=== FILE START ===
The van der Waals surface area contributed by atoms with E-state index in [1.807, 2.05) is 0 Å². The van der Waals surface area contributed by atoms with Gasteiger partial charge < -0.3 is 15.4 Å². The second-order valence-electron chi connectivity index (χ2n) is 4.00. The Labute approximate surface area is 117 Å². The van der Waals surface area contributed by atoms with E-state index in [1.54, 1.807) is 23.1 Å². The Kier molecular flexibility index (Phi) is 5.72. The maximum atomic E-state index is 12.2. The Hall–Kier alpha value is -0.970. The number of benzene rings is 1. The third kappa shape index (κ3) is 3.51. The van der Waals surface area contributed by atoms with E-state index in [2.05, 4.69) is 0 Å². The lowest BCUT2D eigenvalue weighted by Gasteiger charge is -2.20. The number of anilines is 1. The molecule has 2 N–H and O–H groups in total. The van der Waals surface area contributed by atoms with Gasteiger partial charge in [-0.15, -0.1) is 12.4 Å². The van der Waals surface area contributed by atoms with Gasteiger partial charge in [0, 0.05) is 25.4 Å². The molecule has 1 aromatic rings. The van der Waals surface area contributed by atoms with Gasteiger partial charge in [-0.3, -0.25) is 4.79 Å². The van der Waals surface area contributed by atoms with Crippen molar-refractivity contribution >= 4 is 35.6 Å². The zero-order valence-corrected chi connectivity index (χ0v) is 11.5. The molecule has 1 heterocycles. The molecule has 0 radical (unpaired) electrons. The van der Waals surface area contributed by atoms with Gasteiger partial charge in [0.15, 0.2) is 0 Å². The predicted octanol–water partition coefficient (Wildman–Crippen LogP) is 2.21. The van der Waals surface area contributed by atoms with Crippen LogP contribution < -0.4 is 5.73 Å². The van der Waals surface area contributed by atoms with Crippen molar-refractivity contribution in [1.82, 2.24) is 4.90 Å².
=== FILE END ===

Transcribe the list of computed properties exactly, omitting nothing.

The van der Waals surface area contributed by atoms with E-state index in [1.807, 2.05) is 0 Å². The van der Waals surface area contributed by atoms with Gasteiger partial charge < -0.3 is 15.4 Å². The second-order valence-electron chi connectivity index (χ2n) is 4.00. The Labute approximate surface area is 117 Å². The van der Waals surface area contributed by atoms with E-state index in [1.54, 1.807) is 23.1 Å². The Kier molecular flexibility index (Phi) is 5.72. The maximum atomic E-state index is 12.2. The Hall–Kier alpha value is -0.970. The number of benzene rings is 1. The third kappa shape index (κ3) is 3.51. The van der Waals surface area contributed by atoms with E-state index in [2.05, 4.69) is 0 Å². The lowest BCUT2D eigenvalue weighted by Gasteiger charge is -2.20. The number of anilines is 1. The molecule has 2 N–H and O–H groups in total. The van der Waals surface area contributed by atoms with Gasteiger partial charge in [-0.15, -0.1) is 12.4 Å². The van der Waals surface area contributed by atoms with Gasteiger partial charge in [0, 0.05) is 25.4 Å². The molecule has 1 aromatic rings. The van der Waals surface area contributed by atoms with Gasteiger partial charge in [-0.3, -0.25) is 4.79 Å². The van der Waals surface area contributed by atoms with Crippen molar-refractivity contribution >= 4 is 35.6 Å². The zero-order valence-corrected chi connectivity index (χ0v) is 11.5. The molecule has 1 heterocycles. The molecule has 0 radical (unpaired) electrons. The van der Waals surface area contributed by atoms with Gasteiger partial charge in [0.15, 0.2) is 0 Å². The predicted octanol–water partition coefficient (Wildman–Crippen LogP) is 2.21. The van der Waals surface area contributed by atoms with Crippen LogP contribution < -0.4 is 5.73 Å². The van der Waals surface area contributed by atoms with Crippen molar-refractivity contribution in [1.82, 2.24) is 4.90 Å².